Arizona’s Voucher-Education Program Upheld by State’s High Court
The state’s high court today upheld a voucher-like system which uses public funds to send children to private and parochial schools. Arizona Public Radio’s Howard Fischer reports.
The program, dubbed empowerment scholarship accounts, essentially sets up a checking account for parents to use for permissible expenses. Foes including the Arizona Education Association said that runs afoul of constitutional provisions which bar public funds from being used to subsidize private and parochial schools. But the Supreme Court, without comment, ratified a lower court ruling upholding the program as legal because the parents — and not the state — decide where the money goes. The ruling comes as Rep. Debbie Lesko is working to expand eligibility to perhaps 800,000 of the state’s 1.1 million youngsters.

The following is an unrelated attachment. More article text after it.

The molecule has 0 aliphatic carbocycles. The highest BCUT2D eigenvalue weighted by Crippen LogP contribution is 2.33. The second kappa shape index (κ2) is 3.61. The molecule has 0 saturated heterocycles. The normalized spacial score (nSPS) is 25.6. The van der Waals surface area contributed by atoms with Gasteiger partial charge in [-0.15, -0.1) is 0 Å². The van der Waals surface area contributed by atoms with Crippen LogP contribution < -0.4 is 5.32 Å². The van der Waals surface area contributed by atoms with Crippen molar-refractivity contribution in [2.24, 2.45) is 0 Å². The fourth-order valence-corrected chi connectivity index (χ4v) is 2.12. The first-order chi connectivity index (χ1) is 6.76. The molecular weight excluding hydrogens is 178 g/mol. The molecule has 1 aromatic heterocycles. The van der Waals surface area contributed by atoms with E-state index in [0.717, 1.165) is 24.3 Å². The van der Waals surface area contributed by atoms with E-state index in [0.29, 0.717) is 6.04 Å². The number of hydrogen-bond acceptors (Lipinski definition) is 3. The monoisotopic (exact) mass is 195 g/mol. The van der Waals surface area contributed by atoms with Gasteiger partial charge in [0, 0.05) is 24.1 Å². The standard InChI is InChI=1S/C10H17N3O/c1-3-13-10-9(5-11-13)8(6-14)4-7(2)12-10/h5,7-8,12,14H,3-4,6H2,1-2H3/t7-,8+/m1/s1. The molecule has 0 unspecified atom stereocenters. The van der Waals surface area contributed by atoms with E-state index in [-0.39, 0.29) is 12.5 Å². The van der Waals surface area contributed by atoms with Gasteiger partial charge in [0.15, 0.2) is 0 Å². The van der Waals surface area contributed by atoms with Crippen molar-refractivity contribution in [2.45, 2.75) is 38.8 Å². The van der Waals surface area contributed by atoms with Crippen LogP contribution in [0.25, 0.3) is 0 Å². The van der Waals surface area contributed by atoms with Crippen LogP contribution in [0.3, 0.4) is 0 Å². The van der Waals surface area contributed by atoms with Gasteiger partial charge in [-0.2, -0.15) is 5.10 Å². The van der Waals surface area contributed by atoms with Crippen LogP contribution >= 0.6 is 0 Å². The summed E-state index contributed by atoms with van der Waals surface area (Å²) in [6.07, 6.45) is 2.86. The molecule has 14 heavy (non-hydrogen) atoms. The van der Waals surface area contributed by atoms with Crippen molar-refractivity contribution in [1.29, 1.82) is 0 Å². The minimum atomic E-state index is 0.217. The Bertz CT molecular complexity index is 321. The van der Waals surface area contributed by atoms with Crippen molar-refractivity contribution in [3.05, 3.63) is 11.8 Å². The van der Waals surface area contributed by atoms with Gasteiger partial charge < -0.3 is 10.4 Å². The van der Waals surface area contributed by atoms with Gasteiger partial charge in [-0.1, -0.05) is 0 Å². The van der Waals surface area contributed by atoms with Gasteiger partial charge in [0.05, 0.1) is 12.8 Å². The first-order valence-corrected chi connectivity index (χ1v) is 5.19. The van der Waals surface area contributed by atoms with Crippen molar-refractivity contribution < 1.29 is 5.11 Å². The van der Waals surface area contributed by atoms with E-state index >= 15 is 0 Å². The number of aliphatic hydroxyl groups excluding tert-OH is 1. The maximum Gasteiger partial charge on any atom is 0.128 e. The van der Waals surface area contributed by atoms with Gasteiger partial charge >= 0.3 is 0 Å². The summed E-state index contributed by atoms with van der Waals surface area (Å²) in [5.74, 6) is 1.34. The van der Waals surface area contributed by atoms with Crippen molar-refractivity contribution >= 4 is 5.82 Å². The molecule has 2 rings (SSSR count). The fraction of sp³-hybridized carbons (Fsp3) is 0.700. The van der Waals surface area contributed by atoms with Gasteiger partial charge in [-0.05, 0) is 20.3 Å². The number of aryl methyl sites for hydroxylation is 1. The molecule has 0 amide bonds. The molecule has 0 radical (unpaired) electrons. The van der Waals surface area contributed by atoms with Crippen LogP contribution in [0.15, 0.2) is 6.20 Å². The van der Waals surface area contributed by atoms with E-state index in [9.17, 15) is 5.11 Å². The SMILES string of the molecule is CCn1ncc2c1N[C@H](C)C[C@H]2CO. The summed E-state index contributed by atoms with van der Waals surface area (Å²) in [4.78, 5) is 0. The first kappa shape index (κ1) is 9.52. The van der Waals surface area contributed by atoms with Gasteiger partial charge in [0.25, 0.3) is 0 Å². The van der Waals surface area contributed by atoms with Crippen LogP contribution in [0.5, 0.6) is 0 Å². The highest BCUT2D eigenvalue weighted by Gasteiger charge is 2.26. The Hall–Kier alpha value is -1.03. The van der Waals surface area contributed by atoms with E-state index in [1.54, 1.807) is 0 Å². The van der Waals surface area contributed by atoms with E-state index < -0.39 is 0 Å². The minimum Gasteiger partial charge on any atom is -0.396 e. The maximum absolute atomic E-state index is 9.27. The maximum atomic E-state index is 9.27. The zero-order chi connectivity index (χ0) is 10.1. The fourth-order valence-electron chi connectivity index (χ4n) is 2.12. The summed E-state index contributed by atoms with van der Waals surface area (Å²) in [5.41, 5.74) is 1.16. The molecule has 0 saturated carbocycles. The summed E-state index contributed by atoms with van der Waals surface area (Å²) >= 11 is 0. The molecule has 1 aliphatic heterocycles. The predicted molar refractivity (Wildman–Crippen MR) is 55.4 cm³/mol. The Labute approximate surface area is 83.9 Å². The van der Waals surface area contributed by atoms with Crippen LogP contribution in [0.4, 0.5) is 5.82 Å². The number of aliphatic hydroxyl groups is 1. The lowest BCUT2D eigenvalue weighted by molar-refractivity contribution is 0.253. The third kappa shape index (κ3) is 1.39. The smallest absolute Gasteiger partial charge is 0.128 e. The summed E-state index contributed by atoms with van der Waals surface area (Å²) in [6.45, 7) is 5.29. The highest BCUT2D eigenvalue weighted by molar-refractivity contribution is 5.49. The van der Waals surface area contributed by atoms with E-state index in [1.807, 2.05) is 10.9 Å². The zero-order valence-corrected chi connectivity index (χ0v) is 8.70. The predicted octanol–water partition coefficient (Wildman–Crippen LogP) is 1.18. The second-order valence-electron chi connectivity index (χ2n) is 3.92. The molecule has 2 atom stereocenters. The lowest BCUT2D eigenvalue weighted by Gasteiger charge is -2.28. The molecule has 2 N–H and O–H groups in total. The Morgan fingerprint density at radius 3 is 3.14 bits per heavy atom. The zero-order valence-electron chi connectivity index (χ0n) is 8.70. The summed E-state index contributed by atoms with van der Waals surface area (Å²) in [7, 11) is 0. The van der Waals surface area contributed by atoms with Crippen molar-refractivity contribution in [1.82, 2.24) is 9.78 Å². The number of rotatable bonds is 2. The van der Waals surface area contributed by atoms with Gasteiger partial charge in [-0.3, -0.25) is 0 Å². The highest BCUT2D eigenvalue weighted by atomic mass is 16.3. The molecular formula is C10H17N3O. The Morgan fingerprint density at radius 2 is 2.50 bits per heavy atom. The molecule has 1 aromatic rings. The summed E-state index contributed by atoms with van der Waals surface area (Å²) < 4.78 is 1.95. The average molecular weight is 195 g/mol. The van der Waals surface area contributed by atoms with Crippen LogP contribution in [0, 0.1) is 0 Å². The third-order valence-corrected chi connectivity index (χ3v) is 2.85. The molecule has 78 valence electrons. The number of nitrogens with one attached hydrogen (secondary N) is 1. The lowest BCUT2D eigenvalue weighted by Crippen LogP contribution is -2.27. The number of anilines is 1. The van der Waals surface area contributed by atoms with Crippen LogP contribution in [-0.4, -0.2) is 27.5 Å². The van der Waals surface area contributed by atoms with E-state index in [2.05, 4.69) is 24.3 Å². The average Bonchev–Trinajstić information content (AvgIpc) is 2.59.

“I think it’s a win for the students in Arizona. It will give them more opportunities and more educational choices,” Lesko said.
Andrew Morrill, president of the Arizona Education Association, said the ruling makes it more important than ever for lawmakers to concentrate on the remaining question: Does the program work?
“If we’re going to leave this in the arena of public policy, we had better make sure that we can say definitively voucher programs are good overall,” Morrill said.
Some legislators want students getting vouchers to take the same standardized tests as youngsters in public schools. But, supporters say parents are in the best position to know if their children are getting the education they need.